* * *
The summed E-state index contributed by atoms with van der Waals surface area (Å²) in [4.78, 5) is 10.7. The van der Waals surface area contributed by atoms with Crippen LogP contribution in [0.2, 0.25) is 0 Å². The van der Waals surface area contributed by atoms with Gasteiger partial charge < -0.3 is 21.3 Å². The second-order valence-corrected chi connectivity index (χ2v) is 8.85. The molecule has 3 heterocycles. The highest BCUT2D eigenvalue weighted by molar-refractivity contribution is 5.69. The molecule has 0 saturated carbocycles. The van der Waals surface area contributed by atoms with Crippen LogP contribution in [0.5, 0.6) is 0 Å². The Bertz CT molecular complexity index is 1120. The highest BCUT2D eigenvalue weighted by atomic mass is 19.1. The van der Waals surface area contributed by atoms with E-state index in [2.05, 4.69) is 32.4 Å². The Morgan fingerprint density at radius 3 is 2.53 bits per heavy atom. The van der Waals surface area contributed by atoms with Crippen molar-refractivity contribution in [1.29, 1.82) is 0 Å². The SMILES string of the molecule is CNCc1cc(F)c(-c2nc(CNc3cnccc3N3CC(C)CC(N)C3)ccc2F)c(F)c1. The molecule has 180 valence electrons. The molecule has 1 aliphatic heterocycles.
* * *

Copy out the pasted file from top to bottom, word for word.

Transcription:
The summed E-state index contributed by atoms with van der Waals surface area (Å²) in [4.78, 5) is 10.7. The van der Waals surface area contributed by atoms with Crippen LogP contribution in [0.2, 0.25) is 0 Å². The van der Waals surface area contributed by atoms with Gasteiger partial charge < -0.3 is 21.3 Å². The second-order valence-corrected chi connectivity index (χ2v) is 8.85. The molecule has 3 heterocycles. The highest BCUT2D eigenvalue weighted by molar-refractivity contribution is 5.69. The molecule has 0 saturated carbocycles. The van der Waals surface area contributed by atoms with Crippen LogP contribution in [0.5, 0.6) is 0 Å². The Bertz CT molecular complexity index is 1120. The highest BCUT2D eigenvalue weighted by atomic mass is 19.1. The van der Waals surface area contributed by atoms with E-state index in [2.05, 4.69) is 32.4 Å². The Morgan fingerprint density at radius 3 is 2.53 bits per heavy atom. The van der Waals surface area contributed by atoms with Crippen molar-refractivity contribution in [1.29, 1.82) is 0 Å². The SMILES string of the molecule is CNCc1cc(F)c(-c2nc(CNc3cnccc3N3CC(C)CC(N)C3)ccc2F)c(F)c1. The molecule has 180 valence electrons. The molecule has 1 aliphatic heterocycles.